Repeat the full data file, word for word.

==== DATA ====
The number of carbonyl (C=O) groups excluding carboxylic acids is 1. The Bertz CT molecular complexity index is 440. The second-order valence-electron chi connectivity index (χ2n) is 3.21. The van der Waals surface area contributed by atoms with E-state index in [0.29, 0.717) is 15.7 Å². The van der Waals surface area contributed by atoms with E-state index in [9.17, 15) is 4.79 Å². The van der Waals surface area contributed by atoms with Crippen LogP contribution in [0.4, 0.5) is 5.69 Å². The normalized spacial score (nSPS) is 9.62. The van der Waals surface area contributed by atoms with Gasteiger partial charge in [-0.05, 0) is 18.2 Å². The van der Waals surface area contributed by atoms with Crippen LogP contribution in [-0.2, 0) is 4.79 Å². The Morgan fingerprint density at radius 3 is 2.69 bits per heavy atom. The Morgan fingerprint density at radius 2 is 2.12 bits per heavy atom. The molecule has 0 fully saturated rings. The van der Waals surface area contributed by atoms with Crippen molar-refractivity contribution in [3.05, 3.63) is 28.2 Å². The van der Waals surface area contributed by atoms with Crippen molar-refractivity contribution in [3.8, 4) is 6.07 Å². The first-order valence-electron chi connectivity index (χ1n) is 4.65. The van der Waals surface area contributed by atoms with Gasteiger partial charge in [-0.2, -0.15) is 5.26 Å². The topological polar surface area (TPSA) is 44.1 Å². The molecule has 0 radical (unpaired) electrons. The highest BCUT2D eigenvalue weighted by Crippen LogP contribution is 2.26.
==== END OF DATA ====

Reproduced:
The number of carbonyl (C=O) groups excluding carboxylic acids is 1. The Bertz CT molecular complexity index is 440. The second-order valence-electron chi connectivity index (χ2n) is 3.21. The van der Waals surface area contributed by atoms with E-state index in [0.29, 0.717) is 15.7 Å². The van der Waals surface area contributed by atoms with E-state index in [9.17, 15) is 4.79 Å². The van der Waals surface area contributed by atoms with Crippen LogP contribution in [0.4, 0.5) is 5.69 Å². The normalized spacial score (nSPS) is 9.62. The van der Waals surface area contributed by atoms with Gasteiger partial charge in [-0.05, 0) is 18.2 Å². The van der Waals surface area contributed by atoms with Crippen LogP contribution in [-0.2, 0) is 4.79 Å². The Morgan fingerprint density at radius 3 is 2.69 bits per heavy atom. The Morgan fingerprint density at radius 2 is 2.12 bits per heavy atom. The molecule has 0 fully saturated rings. The van der Waals surface area contributed by atoms with Crippen molar-refractivity contribution in [3.05, 3.63) is 28.2 Å². The van der Waals surface area contributed by atoms with Crippen molar-refractivity contribution in [3.8, 4) is 6.07 Å². The first-order valence-electron chi connectivity index (χ1n) is 4.65. The van der Waals surface area contributed by atoms with Gasteiger partial charge in [-0.2, -0.15) is 5.26 Å². The topological polar surface area (TPSA) is 44.1 Å². The molecule has 0 radical (unpaired) electrons. The highest BCUT2D eigenvalue weighted by Crippen LogP contribution is 2.26.